And the bridges continue to crumble: Now Tennessee must perform emergency bridge repairs
Tina Grady Barbaccia | November 10, 2009
And the crumbling bridges continue.
I thought we finally learned something from the Minnesota I-35W bridge collapse two years ago.
But since then, we’ve had the much-publicized closure of the Oakland Bridge and most recently the Bay Bridge. That’s two in California in less than a year.
Now, the Tennessee Department of Transportation just announced that it will perform emergency bridge beam repairs to the I-81 northbound and southbound bridges over U.S. 11E at exit 23 in Greene County during the next two weekends.
TDOT crews will close the I-81 northbound bridge on Saturday, Nov. 14 at 10 p.m. ET to begin repairs and will reopen I-81 north by 10 a.m. ET on Sunday, Nov. 15.
TDOT crews will also make repairs to the I-81 southbound bridge the following weekend beginning at 10 p.m. ET on Saturday, Nov. 21 until 10 a.m. on Sunday, Nov. 22. During each closure traffic will be diverted down the off ramp at exit 23, across U.S. Highway 11E and back on to I-81.
Three cracks, two in a bridge beam on the northbound bridge and one in a beam on the southbound bridge, were discovered by a work crew involved in the ongoing $1.2 million dollar rehabilitation project that includes bridge deck repairs, painting and the installation of an over height detection system on U.S. Highway 11E to keep trucks with large loads from hitting the bridges, according to TennDOT.
“Unfortunately this emergency repair is occurring at the same time as the I-40 rock slide in North Carolina, but the safety of the traveling public is our number one priority,” said TDOT Chief Engineer Paul Degges in a written statement. “We’ve scheduled the repairs at night so they have the least impact on motorists. The bridges are safe for travel and we’ve been keeping a close watch on them since the cracks were discovered. Still, the repairs need to be done sooner rather than later.”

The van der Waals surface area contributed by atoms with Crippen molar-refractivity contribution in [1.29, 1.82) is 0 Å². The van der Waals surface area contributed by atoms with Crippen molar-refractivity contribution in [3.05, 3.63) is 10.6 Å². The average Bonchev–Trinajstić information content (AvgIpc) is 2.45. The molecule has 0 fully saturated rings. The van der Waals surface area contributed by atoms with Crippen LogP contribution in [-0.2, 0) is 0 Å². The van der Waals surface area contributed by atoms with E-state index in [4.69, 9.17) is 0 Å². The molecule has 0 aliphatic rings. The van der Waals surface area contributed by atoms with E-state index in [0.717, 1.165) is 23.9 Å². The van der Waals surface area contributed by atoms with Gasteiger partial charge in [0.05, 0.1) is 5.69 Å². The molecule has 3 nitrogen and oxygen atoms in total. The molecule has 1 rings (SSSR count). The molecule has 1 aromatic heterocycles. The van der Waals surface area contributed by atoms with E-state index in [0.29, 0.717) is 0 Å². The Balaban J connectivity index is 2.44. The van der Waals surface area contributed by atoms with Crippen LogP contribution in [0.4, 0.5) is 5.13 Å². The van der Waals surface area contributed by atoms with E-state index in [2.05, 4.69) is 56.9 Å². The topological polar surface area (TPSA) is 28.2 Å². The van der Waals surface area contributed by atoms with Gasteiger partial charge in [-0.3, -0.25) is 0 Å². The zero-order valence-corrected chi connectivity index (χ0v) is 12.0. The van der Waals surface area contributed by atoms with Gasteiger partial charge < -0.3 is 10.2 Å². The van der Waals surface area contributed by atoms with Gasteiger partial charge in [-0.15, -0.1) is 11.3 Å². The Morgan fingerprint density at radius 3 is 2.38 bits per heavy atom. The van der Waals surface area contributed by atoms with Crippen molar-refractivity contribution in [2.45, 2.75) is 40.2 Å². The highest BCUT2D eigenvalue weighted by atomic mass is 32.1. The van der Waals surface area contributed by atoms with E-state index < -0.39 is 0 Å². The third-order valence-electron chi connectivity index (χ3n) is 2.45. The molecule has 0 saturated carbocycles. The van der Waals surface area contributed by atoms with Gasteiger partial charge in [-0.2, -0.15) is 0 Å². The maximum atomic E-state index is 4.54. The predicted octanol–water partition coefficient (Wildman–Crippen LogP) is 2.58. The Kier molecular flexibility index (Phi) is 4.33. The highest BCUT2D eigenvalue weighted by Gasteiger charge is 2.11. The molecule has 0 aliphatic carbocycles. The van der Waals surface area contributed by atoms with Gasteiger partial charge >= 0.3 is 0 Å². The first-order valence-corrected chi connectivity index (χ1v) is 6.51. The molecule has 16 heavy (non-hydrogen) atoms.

TDOT believes the cracks developed sometime after the last bridge inspection was conducted in July 2008. The cracks were discovered by a construction crew performing repairs on the bridge. TDOT personnel were alerted and the repairs were immediately scheduled.
The cost of the repairs, estimated at $79,271, will be added to the existing bridge rehabilitation contract being performed by General Constructors, Inc from Mount Juliet, Tennessee. Crews will use a welding technique called full penetrating welding where molten metal is created during the process and penetrates through the entire bridge beam eliminating the cracks. Before traffic is permitted to cross the bridge, TDOT will inspect the weld using X-ray technology to ensure the weld was performed correctly.
I’m glad to see that the problems are being addressed immediately. But an even bigger problem is our lack of funding for the nation’s surface transportation program.
Highways are in disrepair, bridges are crumbling, but we can’t seem to get a reauthorization of our highwill bill.
Instead, our president still supports an 18-month delay before reauthorizing SAFETEA-LU.
What’s even more ironic about this, is according to the Better Roads’ 2009 Bridge Inventory (go to our current issue or click on the digital edition on this Website to access it), Washington, D.C., has the highest percentage of combined structurally deficient and functionally obsolete bridges in the nation.
What’s it going to take to get the message across to Congress and Obama? A bridge collapsing underneath of them?
If I failed to do my job, I’d get fired. Why aren’t we holding our nation’s elected official accountable?
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